Go ahead, groan, but how could I resist that name for a ruby-throated hummingbird?! Since his name is bigger than he is, we’ll just call him Dinky for short. Dinky came in with a probable broken right wing; x-rays were inconclusive since we had to set the exposure very low so as not to administer a lethal dose of radiation to the “leetle feller.”
He’d been taken away from a cat (cue standard “indoor-only cats can’t kill birds” rant here…you’ve read it enough in previous posts) several days before I received him; the finder couldn’t get anyone to answer her calls until she got hold of Steve Hicks of Bubba and Friends raptor rehab (www.bubba-and-friends.org). Steve rehabs raptors exclusively, but since he was headed my way the next day to pick up the osprey from the last update, he agreed to take the bird and bring him to me when he came.
Since hummers need to eat every 20 minutes because of their high metabolisms, I was delighted that Dinky was self-feeding. He has been happily slurping a special nectar designed for use in rehab settings, which contains all the nutrients hummers need that normal hummer nectar doesn’t contain. In other words, don’t try this at home, boys and girls! In addition to the fact that it’s illegal without the proper state and federal permits, there’s also the fact that hummers are high-maintenance birds and difficult to rehab.
He may be unreleasable because of that right wing; we’ll have to wait and see. He can flutter it quite well but can get no lift. In the meantime, Dinky is a nosy rascal who often appears to be challenging me: he cocks his little head and flashes his red throat while jealously guarding his “stash” of rehab nectar. Yeah, like I want to drink it; it doesn’t smell all that appetizing to this non-hummer!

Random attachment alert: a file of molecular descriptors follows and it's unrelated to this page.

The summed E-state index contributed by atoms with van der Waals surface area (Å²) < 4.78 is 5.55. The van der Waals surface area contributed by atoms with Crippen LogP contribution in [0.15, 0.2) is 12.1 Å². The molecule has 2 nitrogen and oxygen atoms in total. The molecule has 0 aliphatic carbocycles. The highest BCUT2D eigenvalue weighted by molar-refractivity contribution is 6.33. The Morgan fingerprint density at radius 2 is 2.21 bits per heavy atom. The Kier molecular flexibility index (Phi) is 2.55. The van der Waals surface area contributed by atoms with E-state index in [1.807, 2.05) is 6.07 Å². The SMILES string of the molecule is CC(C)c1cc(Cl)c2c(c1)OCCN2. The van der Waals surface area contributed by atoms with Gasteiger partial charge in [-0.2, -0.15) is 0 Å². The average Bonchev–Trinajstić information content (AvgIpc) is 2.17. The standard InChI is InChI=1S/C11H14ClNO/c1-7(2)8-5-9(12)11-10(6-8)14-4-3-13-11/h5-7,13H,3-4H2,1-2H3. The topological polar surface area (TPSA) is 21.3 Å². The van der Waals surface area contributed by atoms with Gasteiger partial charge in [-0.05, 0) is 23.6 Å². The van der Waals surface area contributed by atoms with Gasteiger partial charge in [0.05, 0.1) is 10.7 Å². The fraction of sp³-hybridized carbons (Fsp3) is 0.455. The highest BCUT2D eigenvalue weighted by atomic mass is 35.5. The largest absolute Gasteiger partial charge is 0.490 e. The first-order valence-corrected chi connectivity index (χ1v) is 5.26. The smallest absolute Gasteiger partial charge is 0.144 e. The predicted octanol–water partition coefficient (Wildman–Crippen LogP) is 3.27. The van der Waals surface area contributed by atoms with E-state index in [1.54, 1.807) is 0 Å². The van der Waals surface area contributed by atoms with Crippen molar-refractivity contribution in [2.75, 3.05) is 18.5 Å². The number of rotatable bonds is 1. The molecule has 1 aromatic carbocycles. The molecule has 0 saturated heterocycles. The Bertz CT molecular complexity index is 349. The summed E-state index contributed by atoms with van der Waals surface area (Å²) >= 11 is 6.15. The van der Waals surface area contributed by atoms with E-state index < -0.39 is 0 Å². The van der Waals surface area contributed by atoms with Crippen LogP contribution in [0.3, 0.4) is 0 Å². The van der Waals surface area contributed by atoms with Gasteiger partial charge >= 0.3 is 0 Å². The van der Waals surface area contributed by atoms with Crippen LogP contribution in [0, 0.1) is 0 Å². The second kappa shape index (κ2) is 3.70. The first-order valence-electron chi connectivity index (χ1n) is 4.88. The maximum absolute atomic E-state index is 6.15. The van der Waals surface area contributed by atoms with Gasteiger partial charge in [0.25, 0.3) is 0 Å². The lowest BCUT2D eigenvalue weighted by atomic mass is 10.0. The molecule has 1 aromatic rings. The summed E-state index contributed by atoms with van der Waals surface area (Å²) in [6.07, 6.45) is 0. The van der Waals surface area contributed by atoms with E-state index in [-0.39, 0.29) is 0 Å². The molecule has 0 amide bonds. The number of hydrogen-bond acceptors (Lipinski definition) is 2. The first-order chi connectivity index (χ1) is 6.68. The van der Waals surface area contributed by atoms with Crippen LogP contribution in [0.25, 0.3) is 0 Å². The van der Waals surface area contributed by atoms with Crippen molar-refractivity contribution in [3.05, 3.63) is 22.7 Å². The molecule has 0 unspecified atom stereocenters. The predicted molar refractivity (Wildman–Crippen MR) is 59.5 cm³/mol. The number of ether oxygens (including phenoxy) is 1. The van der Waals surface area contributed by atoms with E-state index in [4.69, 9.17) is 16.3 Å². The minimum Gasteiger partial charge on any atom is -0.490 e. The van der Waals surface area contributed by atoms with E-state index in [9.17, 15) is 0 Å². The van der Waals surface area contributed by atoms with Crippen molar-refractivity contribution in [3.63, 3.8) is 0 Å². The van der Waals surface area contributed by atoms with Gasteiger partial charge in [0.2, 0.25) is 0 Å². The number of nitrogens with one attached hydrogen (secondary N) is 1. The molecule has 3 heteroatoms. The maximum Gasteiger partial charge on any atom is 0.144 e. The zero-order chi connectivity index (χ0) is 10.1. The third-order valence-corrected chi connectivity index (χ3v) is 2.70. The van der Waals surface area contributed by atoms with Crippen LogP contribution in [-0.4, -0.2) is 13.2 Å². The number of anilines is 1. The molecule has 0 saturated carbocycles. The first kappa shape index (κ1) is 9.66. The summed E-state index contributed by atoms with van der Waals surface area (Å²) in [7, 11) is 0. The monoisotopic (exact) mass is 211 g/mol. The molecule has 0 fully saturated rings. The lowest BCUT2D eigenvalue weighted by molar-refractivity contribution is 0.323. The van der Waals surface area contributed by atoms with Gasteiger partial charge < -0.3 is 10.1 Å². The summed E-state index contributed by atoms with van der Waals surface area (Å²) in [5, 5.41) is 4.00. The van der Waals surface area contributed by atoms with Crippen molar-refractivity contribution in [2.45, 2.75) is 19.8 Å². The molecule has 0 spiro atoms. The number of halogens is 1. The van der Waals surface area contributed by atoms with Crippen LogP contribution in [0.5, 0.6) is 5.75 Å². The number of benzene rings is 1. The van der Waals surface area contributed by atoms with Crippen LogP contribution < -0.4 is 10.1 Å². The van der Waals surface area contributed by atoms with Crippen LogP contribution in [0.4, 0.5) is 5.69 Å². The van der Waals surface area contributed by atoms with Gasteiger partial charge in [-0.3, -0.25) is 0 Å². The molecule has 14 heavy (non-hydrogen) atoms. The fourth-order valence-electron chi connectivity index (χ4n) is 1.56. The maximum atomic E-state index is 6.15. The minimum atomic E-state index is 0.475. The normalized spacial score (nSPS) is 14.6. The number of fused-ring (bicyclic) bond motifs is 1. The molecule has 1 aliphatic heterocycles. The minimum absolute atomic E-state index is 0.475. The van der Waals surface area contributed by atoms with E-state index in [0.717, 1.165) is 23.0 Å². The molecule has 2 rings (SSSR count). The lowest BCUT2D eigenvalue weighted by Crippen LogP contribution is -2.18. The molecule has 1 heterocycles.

Birds in general are amazing, but hummers are especially so. I mean, stop and realize that something so tiny—weighing only a tenth of an ounce, two tenths at the outside—that must eat every 20 minutes to survive, crosses the Gulf of Mexico or hugs the Texas coast each fall, a 500-mile trip that takes nearly 24 hours to complete, to reach their wintering territory. Most hummers don’t survive their first year; those that do have an average life expectancy of 3-4 years. They’re pretty awesome little birds!
LWR also had another osprey come in this past week, this one with matching wing injuries. He had infected, draining spots on both wings below the wrists. We have no clue how he was originally injured; our initial guess was gunshot, but when vet Shelley Baumann of Smalley’s Animal Hospital x-rayed him, there was no lead and there were no broken bones, so it’s anybody’s guess. He’s on antibiotics and will be headed to Bubba and Friends soon.
And just today, we received seven young possums, about three months old. (Trust me, there are 7 in there; they’re in a big pile!) Their mother had been hit by a car, but the finders kept the babies for a week, feeding them only once a day, before getting them to LWR this afternoon. They’re severely malnourished as a result, and the jury’s still out on their fate. I’m hoping they respond well to regular feedings of a proper diet, but we’ll have to see.
The squirrels are moving into release phase and have gotten very camera-shy, so no photos of them this week. I’ll see if I can sneak a few for the next update, but they’re pretty sharp bushy-tails and scurry for cover when they see the camera!